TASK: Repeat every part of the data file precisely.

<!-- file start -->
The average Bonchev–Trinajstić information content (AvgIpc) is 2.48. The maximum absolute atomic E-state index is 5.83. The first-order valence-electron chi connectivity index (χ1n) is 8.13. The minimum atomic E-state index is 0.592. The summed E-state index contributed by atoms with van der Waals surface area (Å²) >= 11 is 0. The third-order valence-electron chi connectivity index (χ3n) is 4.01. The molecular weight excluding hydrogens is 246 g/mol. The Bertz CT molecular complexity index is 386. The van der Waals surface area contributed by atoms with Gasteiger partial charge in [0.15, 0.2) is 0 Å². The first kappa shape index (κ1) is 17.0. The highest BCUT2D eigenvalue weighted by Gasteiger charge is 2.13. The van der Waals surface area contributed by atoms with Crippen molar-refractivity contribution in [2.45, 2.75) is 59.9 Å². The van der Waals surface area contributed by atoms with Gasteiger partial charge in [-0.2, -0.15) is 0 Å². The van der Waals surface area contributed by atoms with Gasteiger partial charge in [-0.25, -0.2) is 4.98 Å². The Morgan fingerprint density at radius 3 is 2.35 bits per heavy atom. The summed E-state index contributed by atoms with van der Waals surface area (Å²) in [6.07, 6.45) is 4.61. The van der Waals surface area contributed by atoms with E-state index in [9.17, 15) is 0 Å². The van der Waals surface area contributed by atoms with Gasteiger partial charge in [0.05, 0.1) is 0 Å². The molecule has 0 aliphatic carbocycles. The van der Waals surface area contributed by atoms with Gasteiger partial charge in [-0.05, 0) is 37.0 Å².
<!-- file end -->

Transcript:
The average Bonchev–Trinajstić information content (AvgIpc) is 2.48. The maximum absolute atomic E-state index is 5.83. The first-order valence-electron chi connectivity index (χ1n) is 8.13. The minimum atomic E-state index is 0.592. The summed E-state index contributed by atoms with van der Waals surface area (Å²) >= 11 is 0. The third-order valence-electron chi connectivity index (χ3n) is 4.01. The molecular weight excluding hydrogens is 246 g/mol. The Bertz CT molecular complexity index is 386. The van der Waals surface area contributed by atoms with Gasteiger partial charge in [0.15, 0.2) is 0 Å². The first kappa shape index (κ1) is 17.0. The highest BCUT2D eigenvalue weighted by Gasteiger charge is 2.13. The van der Waals surface area contributed by atoms with Crippen molar-refractivity contribution in [2.45, 2.75) is 59.9 Å². The van der Waals surface area contributed by atoms with Gasteiger partial charge in [-0.2, -0.15) is 0 Å². The van der Waals surface area contributed by atoms with Gasteiger partial charge in [-0.25, -0.2) is 4.98 Å². The Morgan fingerprint density at radius 3 is 2.35 bits per heavy atom. The summed E-state index contributed by atoms with van der Waals surface area (Å²) in [6.07, 6.45) is 4.61. The van der Waals surface area contributed by atoms with E-state index in [9.17, 15) is 0 Å². The van der Waals surface area contributed by atoms with Gasteiger partial charge in [0.05, 0.1) is 0 Å². The molecule has 0 aliphatic carbocycles. The van der Waals surface area contributed by atoms with Gasteiger partial charge in [-0.05, 0) is 37.0 Å².